By Val Martin on 2013 11 26

    Reply to this comment / Quote and reply


  • @Val Martin
    You cannot use wind or solar to produce mains electricity.
    Yet several countries/Islands show you can.
    Just check El Hiero (100% wind + solar with pumped storage)

    In Denmark Wind turbines produce ~40% of all consumed electricity, target is 50% in 2020. And 100% in 2040.

    The third economy in the world, Germany is on a similar pathway!
    Now 23% renewable, 35-40% in 2020. 50% in 2030. 65% in 2040.
    They use pumped storage/hydro, and burn waste & biomass. Furthermore they have electricity-to-gas/fuel developments, so solar overproduction in summer can be stored and used in winter. First pilot plant of 2MW operates already.

    By Bas on 2013 11 27

    Reply to this comment / Quote and reply


  • You can install wind farms and solar farms up to any level.  You could in theory cover every piece of land leaving none uncovered.  Once government subsidies them,  you can install them.  You can lead a horse to water, but you cant make him drink.  Wind or solar does not displace other types of generation and dies no cut co2 emissions.  So what benefit is it?  Denmark has the highest electricity prices in the world and Germany is next. Paying for something which is useless.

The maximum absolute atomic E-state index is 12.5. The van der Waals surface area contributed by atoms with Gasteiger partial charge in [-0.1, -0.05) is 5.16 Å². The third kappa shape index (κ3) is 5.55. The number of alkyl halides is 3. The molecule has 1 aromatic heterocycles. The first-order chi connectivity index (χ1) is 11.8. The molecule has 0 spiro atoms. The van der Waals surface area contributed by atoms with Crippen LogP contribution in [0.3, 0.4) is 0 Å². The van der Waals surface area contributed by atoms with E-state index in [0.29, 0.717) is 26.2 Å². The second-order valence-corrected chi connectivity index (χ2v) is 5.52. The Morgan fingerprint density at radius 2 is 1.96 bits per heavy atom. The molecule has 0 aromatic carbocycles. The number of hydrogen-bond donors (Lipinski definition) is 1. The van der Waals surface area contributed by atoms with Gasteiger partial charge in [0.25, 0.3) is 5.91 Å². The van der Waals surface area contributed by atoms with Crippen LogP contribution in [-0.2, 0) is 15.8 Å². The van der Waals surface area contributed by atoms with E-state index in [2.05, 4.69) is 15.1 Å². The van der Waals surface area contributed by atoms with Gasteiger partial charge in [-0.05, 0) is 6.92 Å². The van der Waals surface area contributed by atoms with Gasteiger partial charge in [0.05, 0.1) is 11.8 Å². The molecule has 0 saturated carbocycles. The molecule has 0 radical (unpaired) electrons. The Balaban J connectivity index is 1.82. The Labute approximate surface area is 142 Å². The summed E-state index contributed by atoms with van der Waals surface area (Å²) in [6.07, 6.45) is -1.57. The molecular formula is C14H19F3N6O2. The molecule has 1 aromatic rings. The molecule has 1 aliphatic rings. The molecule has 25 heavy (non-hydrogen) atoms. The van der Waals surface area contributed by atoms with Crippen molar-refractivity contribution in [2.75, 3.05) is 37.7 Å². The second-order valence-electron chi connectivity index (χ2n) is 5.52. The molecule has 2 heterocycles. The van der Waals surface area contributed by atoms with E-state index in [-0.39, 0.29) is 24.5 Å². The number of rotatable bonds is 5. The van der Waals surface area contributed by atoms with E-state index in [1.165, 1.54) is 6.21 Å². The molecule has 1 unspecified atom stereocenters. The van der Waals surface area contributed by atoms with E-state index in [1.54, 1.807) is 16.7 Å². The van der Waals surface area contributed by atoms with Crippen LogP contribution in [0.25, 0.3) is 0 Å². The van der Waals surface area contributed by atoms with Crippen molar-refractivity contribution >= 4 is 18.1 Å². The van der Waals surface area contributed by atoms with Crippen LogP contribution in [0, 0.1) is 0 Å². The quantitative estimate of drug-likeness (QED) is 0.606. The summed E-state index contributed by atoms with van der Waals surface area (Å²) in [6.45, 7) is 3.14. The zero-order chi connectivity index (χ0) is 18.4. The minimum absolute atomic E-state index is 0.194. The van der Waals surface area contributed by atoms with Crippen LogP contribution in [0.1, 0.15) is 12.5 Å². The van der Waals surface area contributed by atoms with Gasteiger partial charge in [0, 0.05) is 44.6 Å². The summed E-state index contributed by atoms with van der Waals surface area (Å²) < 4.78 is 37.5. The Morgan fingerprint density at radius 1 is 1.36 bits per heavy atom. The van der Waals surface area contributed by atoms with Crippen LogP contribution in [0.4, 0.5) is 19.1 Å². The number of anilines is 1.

By Val Martin on 2013 11 27

    Reply to this comment / Quote and reply


  • You might want to look at this video about the effects of hydropower in Germany. http://www.wildtrout.org/content/hydropower

    By Sam on 2014 09 23

    Reply to this comment / Quote and reply


  • But at least hydro power works.  So any environmental destruction achieves something. Wind energy does not work at all and solar is no use either.  It is amazing how few people understand this simple principle.  In many people’s mind its the effort made that matters, the result is irrelevant.  To help such people I will give you all an exercise to figure out.  Mark in order of merit.  Generation by:  Nuclear,coal, lignite, natural gas, oil,  hydro,  solar,  praying,  wood,  eggs,  milk,  wind,  beer,  ethanol,    fish,  blood,  coffee,  roses,  clay and biscuits.  This should enable an understanding be reached.  Very basic but the idea that having built a facility equates that it works is not logical.

    By Val Martin on 2014 09 23

    Reply to this comment / Quote and reply

Submit a comment